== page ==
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Have you got your mileage rates right?

The name for the payment rate – which is tax-free by the way – is called the Approved Mileage Allowance Payment (which you might see shortened to AMAP). It is there to cover not only the fuel costs, but the cost of business insurance, depreciation and wear and tear while your employee is using their private car on business.
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22 May 2023

ARE you paying your employees the right mileage rate? Every spring HMRC updates its rate before the tax year begins and has just published the mileage rate for 2023.

Actually, it’s the same as last year and has not changed since 2011 and remains at 45p for the first 10,000 miles for business purposes and 25p for each business mile after the threshold of 10,000 miles. Full details are on the HMRC website.

Besides the general rules on mileage allowance, you should be aware of the National Insurance (NI) scheme that may affect mileage allowance payments from your employer.

To get technical for a moment, the name for the payment rate – which is tax-free by the way – is called the Approved Mileage Allowance Payment (which you might see shortened to AMAP). It is there to cover not only the fuel costs, but the cost of business insurance, depreciation and wear and tear while your employee is using their private car on business.

It should be noted that it is a personal allowance and it is cumulative – so the clock does not reset to zero if you change your car halfway through a tax year.

How do you calculate the business mileage rate?

For example, if your staffer travelled 14,000 miles a year in their own car on business for you, the calculation would look like this:

  • 10,000 miles @ 45p per mile = £4500.00
  • 4000 miles @ 25p per mile = £ 1000.00
  • Total = £5,500.00

The same business mileage allowance can also be paid to staff who drive their own vans on business for you.

So, do you have to pay the full rate? No, you don’t. Your staff might not like it but you can pay less.

If you do pay less, you should make it clear to your staff that they can claim the difference between what you pay – in this case 25p – and the Approved Mileage Allowance Payment (AMAP), which is 45p for the first 10,000 miles. This tax relief on the pence per mile shortfall is called Mileage Allowance Relief.

You can also help staff reclaim any shortfall in mileage payments through HMRC’s Mileage Allowance Relief Optional Reporting Scheme (or MARORS). This is voluntary and although angled more for use by local authorities and health authorities, it might be useful as part of your negotiations with staff.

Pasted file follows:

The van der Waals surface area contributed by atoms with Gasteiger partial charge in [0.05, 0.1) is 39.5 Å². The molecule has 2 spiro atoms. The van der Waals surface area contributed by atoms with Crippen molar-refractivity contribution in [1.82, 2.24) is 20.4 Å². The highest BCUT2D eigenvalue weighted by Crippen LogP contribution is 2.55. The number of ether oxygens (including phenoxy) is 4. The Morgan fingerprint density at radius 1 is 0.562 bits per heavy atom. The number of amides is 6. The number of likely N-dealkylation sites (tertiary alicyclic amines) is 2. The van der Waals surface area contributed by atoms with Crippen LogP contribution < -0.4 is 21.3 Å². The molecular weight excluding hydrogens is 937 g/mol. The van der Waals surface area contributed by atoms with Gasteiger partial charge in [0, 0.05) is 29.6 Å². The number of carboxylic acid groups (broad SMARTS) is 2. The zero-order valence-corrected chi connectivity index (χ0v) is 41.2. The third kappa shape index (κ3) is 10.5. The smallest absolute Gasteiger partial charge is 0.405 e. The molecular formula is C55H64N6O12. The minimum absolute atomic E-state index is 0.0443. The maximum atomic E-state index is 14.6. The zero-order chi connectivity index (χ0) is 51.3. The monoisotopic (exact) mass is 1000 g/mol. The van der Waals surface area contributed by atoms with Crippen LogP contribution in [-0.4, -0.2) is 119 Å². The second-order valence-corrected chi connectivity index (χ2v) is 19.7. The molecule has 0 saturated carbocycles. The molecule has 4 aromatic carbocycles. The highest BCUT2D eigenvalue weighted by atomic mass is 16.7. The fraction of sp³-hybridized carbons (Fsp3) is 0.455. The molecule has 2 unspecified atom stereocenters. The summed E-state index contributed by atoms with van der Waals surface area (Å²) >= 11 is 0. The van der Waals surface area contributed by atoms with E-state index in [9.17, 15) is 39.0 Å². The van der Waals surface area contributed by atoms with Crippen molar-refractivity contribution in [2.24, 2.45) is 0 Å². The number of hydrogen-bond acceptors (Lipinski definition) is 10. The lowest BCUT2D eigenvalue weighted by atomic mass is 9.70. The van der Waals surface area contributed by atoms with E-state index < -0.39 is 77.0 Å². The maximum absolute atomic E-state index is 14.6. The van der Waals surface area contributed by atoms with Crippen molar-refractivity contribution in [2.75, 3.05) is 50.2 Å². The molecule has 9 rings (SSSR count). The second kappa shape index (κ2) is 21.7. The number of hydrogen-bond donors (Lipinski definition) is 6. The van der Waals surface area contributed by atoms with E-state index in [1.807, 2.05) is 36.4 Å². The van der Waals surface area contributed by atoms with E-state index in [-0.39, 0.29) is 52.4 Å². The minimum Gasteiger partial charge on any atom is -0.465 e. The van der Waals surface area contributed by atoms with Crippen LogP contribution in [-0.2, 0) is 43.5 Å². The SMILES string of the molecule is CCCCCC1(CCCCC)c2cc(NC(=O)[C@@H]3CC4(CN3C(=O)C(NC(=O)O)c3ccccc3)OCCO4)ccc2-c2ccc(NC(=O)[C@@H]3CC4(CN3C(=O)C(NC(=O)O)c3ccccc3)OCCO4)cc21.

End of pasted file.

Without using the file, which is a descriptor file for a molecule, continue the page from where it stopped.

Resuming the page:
Tax implications

Are there any tax implications for business mileage payments? Both from the perspective of your staff – and you as an employer – there is no tax payable, as long as the approved amount is not exceeded.

If, of course, you feel generous and go beyond 45ppm the employee’s excess will be liable to benefit in kind car tax and the excess amount will also be liable to National Insurance payable by you, the employer. Payments above the appropriate AMAP rate must be noted on form P11D.

The AMAP business mileage rates can only be paid for business car journeys undertaken in a private vehicle. These include journeys made between premises or journeys made to a temporary workplace. They do not include commuting.

AMAPs can be paid for staff:

  • using their own car;
  • using their own van;
  • if they take a passenger, add an additional 5p per mile;
  • for motorcycles it is 24p per mile; and
  • for cycles 20p per mile.

What about EVs?

There is a separate and much lower flat rate for fully electric vehicles. From 1 March 2023, the advisory electric rate for fully electric cars is 9 pence per mile. The Advisory Electricity Rate (AER) is calculated similarly to an AFR, based on energy-efficiency data and the average cost of a unit of electricity at home.

There are specific rates for vehicles run on either petrol, diesel and liquefied petroleum gas (LPG), each of which also has different rates depending on the vehicles’ engine size. These rates are calculated based on an average fuel efficiency figure for vehicles sold to fleets, and the latest forecourt prices across the UK, rounded up or down to the nearest whole penny.

AFR and AER rates can be used when an employer reimburses an employee for business travel in their company cars. They can also be used when employees are asked to repay the cost of fuel used for private travel. However, they must not be used in any other circumstances.

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Chris Wright

Chris Wright

Chris Wright has been covering the automotive industry nationally and internationally for 30 years. Following spells with consumer titles he became News Editor of Automotive Management (AM), Editor of Automotive International, International Editor for Detroit-based Automotive News, and Editor of Dealer Update. He has also co-authored several FT Management Reports and contributes regularly to Justauto.com

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